Posts tagged with ‘vietnam’

In Vietnam, 17 bloggers and activists will stand trial [today]. This trial will be the largest of its kind in Vietnam—14 of the defendants will appear at once. They have been charged under Article 79 (“activities aimed at overthrowing the people’s government”) of the Criminal Procedure Code of the Socialist Republic of Vietnam. The allegations include: attending workshops on digital security; writing and linking to blog posts that are critical of the Communism Vietnamese government; calling for peaceful protests and political pluralism; and association with the Vietnam Reform Party (Viet Tan). If convicted, the defendants could face sentences ranging from five years in prison to capital punishment. Three of the accused activists—Nguyen Xuan Kim, Thai Van Tu, and Le Sy—have fled the country and the Ministry of Public Security has issued a warrant for their arrest.

2012 was a year of crackdowns on free expression in Vietnam, including the introduction of new censorship laws. But just as important as the new regulations was the ongoing harassment, intimidation, and detainment of bloggers who had spoken out against the Communist regime. Dozens of social activists were arrested, some of whom received harsh prison sentences, and many of whom have been detained for over a year without trail. In the summer, the mother of imprisoned Vietnamese blogger Ta Phong Tan died after setting herself on fire to protest her daughter’s detention on charges spreading anti-state propaganda.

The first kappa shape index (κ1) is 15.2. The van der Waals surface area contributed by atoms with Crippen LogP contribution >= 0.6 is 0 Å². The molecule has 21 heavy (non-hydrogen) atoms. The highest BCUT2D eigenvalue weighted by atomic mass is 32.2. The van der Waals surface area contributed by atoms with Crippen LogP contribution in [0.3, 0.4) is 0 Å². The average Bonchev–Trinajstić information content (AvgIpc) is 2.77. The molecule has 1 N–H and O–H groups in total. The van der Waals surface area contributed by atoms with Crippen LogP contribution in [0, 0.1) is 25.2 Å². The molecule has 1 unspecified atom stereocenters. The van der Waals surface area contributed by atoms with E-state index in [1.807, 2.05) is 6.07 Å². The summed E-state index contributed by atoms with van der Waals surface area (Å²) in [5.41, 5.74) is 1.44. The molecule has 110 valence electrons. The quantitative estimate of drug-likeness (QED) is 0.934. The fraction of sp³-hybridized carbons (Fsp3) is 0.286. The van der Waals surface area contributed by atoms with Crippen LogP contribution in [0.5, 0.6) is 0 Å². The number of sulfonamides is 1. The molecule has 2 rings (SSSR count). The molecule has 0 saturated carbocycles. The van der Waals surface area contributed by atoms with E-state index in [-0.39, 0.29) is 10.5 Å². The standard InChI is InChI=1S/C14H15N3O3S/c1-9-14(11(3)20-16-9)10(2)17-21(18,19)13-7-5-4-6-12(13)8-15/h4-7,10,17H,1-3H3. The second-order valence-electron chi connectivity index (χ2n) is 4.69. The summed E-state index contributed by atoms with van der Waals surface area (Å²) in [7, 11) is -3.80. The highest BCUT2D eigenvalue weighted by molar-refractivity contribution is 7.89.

After Picasso, the $2.19 Million Dollar Camera
The AP and Atlantic Wire report that a camera belonging to TIME Magazine photographer David Douglas Duncan has sold for, well, millions. He took it with him to Vietnam during the US war there and later when he met Pablo Picasso and his family in the artist’s studio in France.

After Picasso, the $2.19 Million Dollar Camera

The AP and Atlantic Wire report that a camera belonging to TIME Magazine photographer David Douglas Duncan has sold for, well, millions. He took it with him to Vietnam during the US war there and later when he met Pablo Picasso and his family in the artist’s studio in France.

Qang Duc sat still as he was engulfed in flame
Pulitzer Prize winning photographer Malcolm Browne, who took the above picture of Qang Duc’s 1963 self-immolation in protest of the South Vietnamese government, died Monday.
Time’s Lightbox has a slide show of the events leading up to this moment and includes a Q&A with Browne about that day: